I love Björk. This is a fact that many of my friends and family don’t quite understand. “She’s weird!” they shout, “when she sings she sounds like an angry walrus kicking a dolphin.” But I do not rise to these silly comments because I am in the know, I ‘get’ Björk, I know that she is nothing short of a musical genius. Don’t believe me? Simply take yourself off to a dark room and listen to her Vespertine album and you will be converted. Go on, off you pop, you may return once you have finished.
“It’s time to play the music
It’s time to light the lights
It’s time to meet The Muppets on The Muppet Show tonight.”
I love The Muppets and I’m not ashamed to admit it, not for one second. Muppet Treasure Island is one of my all-time favourite films (probably right behind Sister Act), mainly due to the fact that it mixes two of my favourite things together; Muppets and PIRATES. I also love it because it reminds me of my childhood when my siblings and I would watch the video tape (remember those?) over and over and over again.
On Friday, the boy and I decided to see the latest Muppets movie, inventively titled ‘The Muppets’. As expected The Muppets were on top form and the movie was funny, adorable and wackily outrageous. To me, The Muppets are infectious, they get inside your head and force you to smile, laugh and be happy.
Ever since seeing the latest Muppet adventure on Friday I have had Muppets on the brain, and the little thought bubbling inside my noggin was “what fragrances would The Muppets wear?” Over the weekend I have been mentally assigning fragrances to our beloved furry friends, who are REAL and in no way puppet/marionette hybrids, and here are the results.
‘Layering’ – the practice of layering two fragrance compositions to create weird and wonderful combinations, has always seemed completely alien to me. I have always enjoyed the fragrances in my collection exactly the way they were created (I wouldn’t have bought them otherwise) and have never felt the need to try and improve or change them by adding something new.
Despite my skepticism, layering seems to be something that a lot of perfume-lovers do and enjoy. Some brands, such as Jo Malone, even actively encourage the practice of layering with their fragrances. These ‘layering’ combinations are designed to enhance the perfume experience, but I can’t help but feel that they are just a cheap ploy with the sole intent of convincing consumers to buy extra bottles.
Despite my skepticism, this layering malarky got me thinking (a dangerous habit, I know); is there any real merit to mixing perfumes? and; Can you actually enhance a perfume by layering it with another? So, in the interest of science I thought that I would conduct a few layering experiments to see whether there is any merit to it, or whether it’s just a bunch of phooey.
Lady Gaga’s got the drinks, but does she have the right scent to match that party outfit?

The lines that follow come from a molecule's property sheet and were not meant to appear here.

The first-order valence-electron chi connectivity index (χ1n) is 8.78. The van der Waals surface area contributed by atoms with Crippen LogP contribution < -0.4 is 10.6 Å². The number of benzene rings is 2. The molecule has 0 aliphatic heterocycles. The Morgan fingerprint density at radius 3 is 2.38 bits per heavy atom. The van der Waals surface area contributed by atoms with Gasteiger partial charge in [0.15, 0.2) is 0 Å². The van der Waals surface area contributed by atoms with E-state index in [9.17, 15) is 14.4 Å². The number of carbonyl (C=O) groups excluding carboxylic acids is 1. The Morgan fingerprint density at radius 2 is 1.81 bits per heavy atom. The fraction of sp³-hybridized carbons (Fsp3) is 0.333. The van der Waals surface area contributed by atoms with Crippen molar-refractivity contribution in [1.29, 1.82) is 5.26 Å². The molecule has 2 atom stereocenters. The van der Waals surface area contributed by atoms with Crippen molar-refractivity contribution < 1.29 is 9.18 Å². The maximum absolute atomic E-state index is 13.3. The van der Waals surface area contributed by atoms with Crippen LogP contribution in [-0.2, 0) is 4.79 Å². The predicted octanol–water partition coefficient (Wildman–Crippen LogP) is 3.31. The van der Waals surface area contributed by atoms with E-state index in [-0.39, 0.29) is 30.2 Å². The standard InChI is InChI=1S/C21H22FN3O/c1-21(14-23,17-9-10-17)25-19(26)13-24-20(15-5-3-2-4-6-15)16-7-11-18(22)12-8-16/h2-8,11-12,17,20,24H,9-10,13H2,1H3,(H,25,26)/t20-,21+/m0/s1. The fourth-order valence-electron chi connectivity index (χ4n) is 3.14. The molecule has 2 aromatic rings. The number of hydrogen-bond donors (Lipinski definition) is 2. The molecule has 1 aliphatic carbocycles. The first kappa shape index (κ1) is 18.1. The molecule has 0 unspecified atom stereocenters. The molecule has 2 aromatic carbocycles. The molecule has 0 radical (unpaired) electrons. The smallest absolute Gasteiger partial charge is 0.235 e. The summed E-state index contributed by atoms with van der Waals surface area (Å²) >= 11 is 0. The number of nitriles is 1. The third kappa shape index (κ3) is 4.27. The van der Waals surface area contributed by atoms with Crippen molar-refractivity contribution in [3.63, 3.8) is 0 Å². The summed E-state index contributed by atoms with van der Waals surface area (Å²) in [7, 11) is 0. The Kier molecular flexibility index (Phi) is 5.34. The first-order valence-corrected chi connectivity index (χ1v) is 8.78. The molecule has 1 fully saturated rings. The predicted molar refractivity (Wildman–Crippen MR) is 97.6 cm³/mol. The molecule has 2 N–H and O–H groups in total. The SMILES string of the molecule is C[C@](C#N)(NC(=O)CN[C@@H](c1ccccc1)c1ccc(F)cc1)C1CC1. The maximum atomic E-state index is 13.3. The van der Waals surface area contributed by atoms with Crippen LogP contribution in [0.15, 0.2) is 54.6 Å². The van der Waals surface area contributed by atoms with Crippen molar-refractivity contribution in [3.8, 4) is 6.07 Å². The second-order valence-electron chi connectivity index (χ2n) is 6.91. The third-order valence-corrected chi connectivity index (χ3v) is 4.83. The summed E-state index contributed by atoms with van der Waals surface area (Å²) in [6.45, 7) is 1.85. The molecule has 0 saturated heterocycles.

Tis the season to be jolly, or completely merry, or if you’re British – absolutely trashed. The best thing about the holiday season is the many soirées, parties (office or otherwise), dinners and gatherings that we all inevitably get invited to, and for me this is the fun part, because after all the holidays are about seeing friends & family and having fun.
I don’t know about you, but when I’m going out I sometimes spend more time thinking about the fragrance I’m going to wear rather than the clothes. I very often find myself trying to match my fragrance to the outfit that I am wearing as well as the occasion. As far as I am concerned, there is nothing worse than not being able to find something that matches , but fear ye not – The Candy Perfume Boys is here to help you pick the perfect scent for the party season.
As Autumn and Winter draw in, it becomes time for us Perfumistas to have a wardrobe reshuffle. We put away our lighter, airier perfumes and drag out our rich orientals, warm woody florals, mouthwatering gourmands and our musks. In autumn and winter we look for those fragrances that bring us comfort when it’s cold and those that match the colours and festivities of the cooler seasons.
Muscs Koublaï Khän (Serge Lutens) and Musc Ravageur (Editions de Parfums Frederic Malle) are two of the most popular musk fragrances on the market, in fact they have reached cult status amongst Perfumistas and love them or hate them, nobody can deny that they are both formidable characters.
Despite the fact that they are both so popular and are both musk fragrances, Muscs Koublaï Khän and Musc Ravageur are two very different fragrances, in fact the similarity stops with the ‘Musc’ in both of their names. In this review I’m going to put pitch these two ‘Titans’ head to head to see which will be the victor and earn the accolade of ‘King of Musks’.
Last weekend, after much nagging from my long-suffering partner, I decided to have a tidy of my perfume collection and samples box. Now, anyone who knows me well will be fully aware that tidying is not really something I do very often, in fact, it is something that I avoid at all costs.
Anyway, during my tidy up, I totalled up the number of perfume bottles in my collection and I was genuinely shocked when I came to the nice round number of 120. “How can I have so much perfume, I never feel like I have enough choice” I thought, “Do I really need so much?” and “Do I feel like I don’t know what to wear because I have too much choice?”
This led me to think in depth about my collection of fragrances, what would I choose if I were to reduce its size considerably?